Metro released a report on strategies to increase access to ORCA cards. The report looks at the current state of ORCA market penetration, who’s using ORCA, who’s not and why, what the agency has done so far to increase use, and what more can be done. Short term plans and opportunities for the next year include: more retail outlets, more outreach, simplified procedures for conducting promotions, more TVMs, considering day passes and disposable cards. Long-term strategies include: fare incentives and new technologies like payment with contactless credit cards and mobile phones. All of these are discussed in the report. Some highlights are presented below.
Key message from customer feedback and Metro’s Rider/Non-Rider Survey: “youths, seniors, and people who have disabilities, limited English proficiency, low incomes, or no bank accounts often find it difficult to get and add value to ORCA cards. The $5 card fee is often cited as a barrier to ORCA use.”
The report gives the reason why we haven’t seen a day pass considered until now: “Before the ORCA system was launched, the ORCA Joint Board … agreed not to introduce new fare products until ORCA was well-established.” Three years since launch, the agencies are reviewing regional day pass options (pricing and validity) with a goal for implementation towards the end of 2012. The report also explains how the day pass would work. No automatic pass/daily fare capping mechanism (patented) was mentioned.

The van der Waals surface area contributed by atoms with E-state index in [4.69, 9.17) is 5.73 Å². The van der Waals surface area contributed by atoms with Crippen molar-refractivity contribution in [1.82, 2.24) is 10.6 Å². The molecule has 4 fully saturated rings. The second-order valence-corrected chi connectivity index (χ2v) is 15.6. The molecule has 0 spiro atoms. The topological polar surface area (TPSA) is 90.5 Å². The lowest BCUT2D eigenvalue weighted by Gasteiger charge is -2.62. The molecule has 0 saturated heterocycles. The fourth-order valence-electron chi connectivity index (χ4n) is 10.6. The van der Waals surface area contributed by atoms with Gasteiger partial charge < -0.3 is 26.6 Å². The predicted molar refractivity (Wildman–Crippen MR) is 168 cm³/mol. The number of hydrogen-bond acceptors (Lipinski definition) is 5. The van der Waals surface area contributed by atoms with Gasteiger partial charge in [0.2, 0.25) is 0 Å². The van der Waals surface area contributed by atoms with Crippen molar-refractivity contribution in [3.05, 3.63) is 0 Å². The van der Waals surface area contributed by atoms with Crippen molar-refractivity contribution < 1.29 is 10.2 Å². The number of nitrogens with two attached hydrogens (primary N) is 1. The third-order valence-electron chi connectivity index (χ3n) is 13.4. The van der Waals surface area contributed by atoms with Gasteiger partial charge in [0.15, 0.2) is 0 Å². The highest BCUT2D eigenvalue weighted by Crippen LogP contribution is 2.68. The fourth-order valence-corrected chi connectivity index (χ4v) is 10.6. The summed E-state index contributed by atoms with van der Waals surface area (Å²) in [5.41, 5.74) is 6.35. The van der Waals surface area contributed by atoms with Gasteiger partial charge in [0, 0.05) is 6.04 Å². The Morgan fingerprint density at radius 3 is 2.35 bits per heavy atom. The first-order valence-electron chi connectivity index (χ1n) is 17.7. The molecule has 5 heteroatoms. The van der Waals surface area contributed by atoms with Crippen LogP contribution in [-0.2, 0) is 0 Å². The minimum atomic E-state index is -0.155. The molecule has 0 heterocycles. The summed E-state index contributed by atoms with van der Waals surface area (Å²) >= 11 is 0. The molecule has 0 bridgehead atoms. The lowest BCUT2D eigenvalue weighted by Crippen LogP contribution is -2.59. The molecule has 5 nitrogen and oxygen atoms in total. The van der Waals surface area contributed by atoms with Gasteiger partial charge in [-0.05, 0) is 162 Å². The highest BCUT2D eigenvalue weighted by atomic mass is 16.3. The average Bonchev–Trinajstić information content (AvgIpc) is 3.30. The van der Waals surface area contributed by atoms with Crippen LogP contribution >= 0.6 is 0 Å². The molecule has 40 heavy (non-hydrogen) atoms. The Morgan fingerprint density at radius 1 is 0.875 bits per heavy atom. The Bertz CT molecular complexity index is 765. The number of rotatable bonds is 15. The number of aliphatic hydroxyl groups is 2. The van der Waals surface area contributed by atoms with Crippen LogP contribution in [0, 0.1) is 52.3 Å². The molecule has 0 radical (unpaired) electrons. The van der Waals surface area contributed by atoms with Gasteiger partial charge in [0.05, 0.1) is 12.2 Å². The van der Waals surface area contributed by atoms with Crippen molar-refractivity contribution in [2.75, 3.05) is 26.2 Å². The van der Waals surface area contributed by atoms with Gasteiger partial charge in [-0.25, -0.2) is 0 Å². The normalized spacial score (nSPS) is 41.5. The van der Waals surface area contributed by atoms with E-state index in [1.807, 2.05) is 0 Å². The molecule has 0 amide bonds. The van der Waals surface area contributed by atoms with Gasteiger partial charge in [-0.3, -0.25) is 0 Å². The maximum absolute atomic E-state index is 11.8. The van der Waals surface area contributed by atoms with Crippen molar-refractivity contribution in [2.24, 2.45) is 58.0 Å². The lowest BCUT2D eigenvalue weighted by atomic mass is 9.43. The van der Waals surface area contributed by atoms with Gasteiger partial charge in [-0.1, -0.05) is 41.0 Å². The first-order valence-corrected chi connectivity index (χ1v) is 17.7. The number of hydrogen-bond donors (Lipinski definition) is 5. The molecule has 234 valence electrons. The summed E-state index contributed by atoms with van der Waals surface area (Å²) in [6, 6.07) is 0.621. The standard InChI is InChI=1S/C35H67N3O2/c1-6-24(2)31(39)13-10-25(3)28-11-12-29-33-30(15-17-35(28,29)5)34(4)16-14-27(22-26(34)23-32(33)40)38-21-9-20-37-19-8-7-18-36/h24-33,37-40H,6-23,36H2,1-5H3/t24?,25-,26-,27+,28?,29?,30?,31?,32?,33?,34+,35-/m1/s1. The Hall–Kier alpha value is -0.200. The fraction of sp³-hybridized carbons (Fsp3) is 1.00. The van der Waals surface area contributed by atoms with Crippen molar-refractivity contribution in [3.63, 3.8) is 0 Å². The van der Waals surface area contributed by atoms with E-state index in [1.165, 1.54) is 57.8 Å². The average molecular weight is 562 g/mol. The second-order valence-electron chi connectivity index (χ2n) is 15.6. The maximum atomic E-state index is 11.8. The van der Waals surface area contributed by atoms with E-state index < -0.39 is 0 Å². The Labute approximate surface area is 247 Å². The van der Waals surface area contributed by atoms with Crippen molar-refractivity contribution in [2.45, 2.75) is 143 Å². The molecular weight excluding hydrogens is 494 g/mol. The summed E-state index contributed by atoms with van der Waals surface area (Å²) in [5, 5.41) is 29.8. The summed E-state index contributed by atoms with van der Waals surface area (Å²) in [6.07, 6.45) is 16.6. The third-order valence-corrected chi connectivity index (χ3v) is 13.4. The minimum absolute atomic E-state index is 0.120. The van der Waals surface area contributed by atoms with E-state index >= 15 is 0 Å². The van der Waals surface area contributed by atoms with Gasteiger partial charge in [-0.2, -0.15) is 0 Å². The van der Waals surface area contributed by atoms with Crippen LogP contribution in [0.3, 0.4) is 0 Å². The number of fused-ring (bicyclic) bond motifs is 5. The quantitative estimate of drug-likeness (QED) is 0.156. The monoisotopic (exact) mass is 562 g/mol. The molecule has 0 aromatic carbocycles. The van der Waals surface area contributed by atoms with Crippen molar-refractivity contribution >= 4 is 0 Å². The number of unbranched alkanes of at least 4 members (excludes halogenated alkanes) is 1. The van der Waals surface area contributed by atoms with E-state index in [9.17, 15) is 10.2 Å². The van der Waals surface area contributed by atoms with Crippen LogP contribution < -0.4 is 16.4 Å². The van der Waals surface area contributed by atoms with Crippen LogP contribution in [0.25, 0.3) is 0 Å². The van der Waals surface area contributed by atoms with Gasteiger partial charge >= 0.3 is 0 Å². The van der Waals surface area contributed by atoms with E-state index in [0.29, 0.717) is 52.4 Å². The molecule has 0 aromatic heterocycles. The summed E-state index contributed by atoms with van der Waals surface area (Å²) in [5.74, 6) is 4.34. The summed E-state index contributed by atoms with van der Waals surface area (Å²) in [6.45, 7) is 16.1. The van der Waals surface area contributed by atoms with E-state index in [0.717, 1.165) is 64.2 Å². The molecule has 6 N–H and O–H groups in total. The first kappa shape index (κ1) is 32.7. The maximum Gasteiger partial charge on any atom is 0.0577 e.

Limited use (disposable) ORCA cards are being considered as a lower cost alternative for infrequent riders and visitors, not people with low incomes. The fee for issuing a limited-use ORCA card would be $2 compared to $5 for a standard card. That includes $1 for the card itself and another $1 in processing costs. The standard card itself costs $2.50.
Fare incentives include discounted e-purse fare and elimination of paper transfers. The e-purse “discount” would be achieved by raising cash fares. Metro notes that such changes would require it to perform an analysis of impacts on and mitigation for low-income or minority riders, as mandated by federal regulations.